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Boat Barn:  Setting up the Boat Shop
 
Barn Home Page

Setting up a new shop from scratch is fun, especially when starting with a space that is extraordinary in its size and function.  My old shop, located inside half of my heated 24x24 garage, was more than adequate, and I had no complaints.  When I built the garage and set up the shop in 1996, it seemed awesome.

But compared to the bright, high, white, and light-filled space that is the new boat barn, the old shop suddenly seemed dingy, cramped, and intolerable.  I was looking forward to starting fresh, once again.

As spacious as the boat barn is, obviously most of the space must be dedicated to the storage of up to two boats.  Therefore, most of the main shop setup would have to be at the back end of the room--hardly a hardship, mind you, but it was important for me to keep compactness and versatility in mind.  I had also learned some shop lessons and shortcomings from my old shop, and determined what equipment was important, and what was not.  One of my major goals it to make this shop easy to keep clean, meaning that I intend to create most tool storage within closed lockers and leave spaces open for easy sweeping.


Workbench

benchframe.jpg (35216 bytes)The centerpiece of any shop is a good workbench.  I like plenty of bench space, and like a strong, sturdy design.  I decided to build a bench that spanned the entire back wall--nearly 30 feet.  I constructed the bench with a 2x4 frame, securing lengths to the wall studs to hold the back side of the bench, with a front frame rail supported by legs running to the floor and cross members spanning the width every 24".  With this sturdy frame installed, I covered the top with MDF (Medium Density Fiberboard), a manufactured product that is strong, dense, and features a hard, smooth surface.  The bench is 24" in width, which I have found to be both useful in practice, as well as economical as far as installing the sheet goods for the surface (since a sheet  cut in half provides two full lengths of benchtop).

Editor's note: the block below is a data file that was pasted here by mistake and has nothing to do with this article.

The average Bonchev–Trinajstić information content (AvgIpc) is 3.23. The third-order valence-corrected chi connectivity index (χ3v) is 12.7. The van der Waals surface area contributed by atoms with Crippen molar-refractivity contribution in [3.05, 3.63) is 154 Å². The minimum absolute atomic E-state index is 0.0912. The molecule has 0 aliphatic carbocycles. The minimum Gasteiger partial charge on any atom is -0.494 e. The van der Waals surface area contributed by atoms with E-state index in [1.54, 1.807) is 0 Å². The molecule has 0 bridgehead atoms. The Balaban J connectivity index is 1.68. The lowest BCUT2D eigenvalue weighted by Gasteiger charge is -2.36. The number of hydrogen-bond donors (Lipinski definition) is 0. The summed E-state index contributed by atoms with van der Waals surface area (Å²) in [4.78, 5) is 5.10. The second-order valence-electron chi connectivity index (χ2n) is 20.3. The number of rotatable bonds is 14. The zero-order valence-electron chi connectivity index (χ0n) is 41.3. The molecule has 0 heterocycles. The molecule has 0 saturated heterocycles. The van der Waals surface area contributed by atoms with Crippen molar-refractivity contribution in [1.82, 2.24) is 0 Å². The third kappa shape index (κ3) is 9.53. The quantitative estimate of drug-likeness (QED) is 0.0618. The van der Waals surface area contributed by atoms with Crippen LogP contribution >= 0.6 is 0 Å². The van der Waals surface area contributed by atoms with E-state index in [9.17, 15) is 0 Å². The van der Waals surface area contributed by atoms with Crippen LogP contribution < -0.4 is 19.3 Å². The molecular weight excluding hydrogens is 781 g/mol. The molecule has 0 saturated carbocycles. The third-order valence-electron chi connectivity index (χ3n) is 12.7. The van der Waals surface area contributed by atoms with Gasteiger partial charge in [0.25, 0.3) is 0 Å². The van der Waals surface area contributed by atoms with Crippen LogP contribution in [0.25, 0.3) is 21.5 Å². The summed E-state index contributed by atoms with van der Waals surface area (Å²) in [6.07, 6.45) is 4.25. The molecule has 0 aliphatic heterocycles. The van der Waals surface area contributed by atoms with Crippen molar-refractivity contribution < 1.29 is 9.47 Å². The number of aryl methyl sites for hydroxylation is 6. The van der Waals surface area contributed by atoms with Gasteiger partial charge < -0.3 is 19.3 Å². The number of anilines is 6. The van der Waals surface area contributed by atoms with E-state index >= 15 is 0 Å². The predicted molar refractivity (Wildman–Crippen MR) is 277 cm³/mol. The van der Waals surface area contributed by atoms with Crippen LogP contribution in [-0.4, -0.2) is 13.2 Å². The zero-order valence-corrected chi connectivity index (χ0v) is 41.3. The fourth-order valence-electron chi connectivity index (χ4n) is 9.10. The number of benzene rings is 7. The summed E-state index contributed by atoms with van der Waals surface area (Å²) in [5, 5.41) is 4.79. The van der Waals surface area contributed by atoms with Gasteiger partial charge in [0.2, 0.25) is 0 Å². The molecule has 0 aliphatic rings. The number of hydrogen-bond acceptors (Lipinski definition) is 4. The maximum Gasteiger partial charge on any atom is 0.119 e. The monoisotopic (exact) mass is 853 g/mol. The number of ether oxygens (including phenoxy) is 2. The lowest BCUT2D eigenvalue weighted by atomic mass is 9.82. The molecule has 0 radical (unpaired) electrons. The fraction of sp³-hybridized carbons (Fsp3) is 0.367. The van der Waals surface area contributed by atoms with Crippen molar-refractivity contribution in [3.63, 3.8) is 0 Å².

bench.jpg (28883 bytes)


miter.jpg (45617 bytes)Because of its overall length, and the fact that I didn't want to install additional benches elsewhere lest they interfere with boat access later, I installed my miter saw in the main bench.  I like to install the saw so that its table is flush with the bench surface, which makes cutting long lengths easy, and there's no need for expensive and bulky saw extension tables.  This required  cutting a hole in the top of the bench and building additional support structure to hold the saw, but this is the third time I've set up a bench to accommodate this saw, so it was relatively straightforward.  I positioned the saw close to one end of the bench (about 9'), to allow for as much unobstructed benchtop as possible, while leaving enough room even on the short side to accommodate cutting just about any length of material needed.  There's 20' or more on the other side, so even 16' stock will be easy to handle.

Table Saw and Outfeed Table/Bench

tablesawtractor.jpg (43682 bytes)After running back and forth to the old shop a few times to cut some material on my table saw, I got fed up and decided the saw must move immediately.  Even though, at that time, the doors had not been installed on the barn, the convenience factor of having the saw close at hand came into play, so I used the borrowed tractor (for which I've found all sorts of uses) to move the saw from the old shop 150' to the new.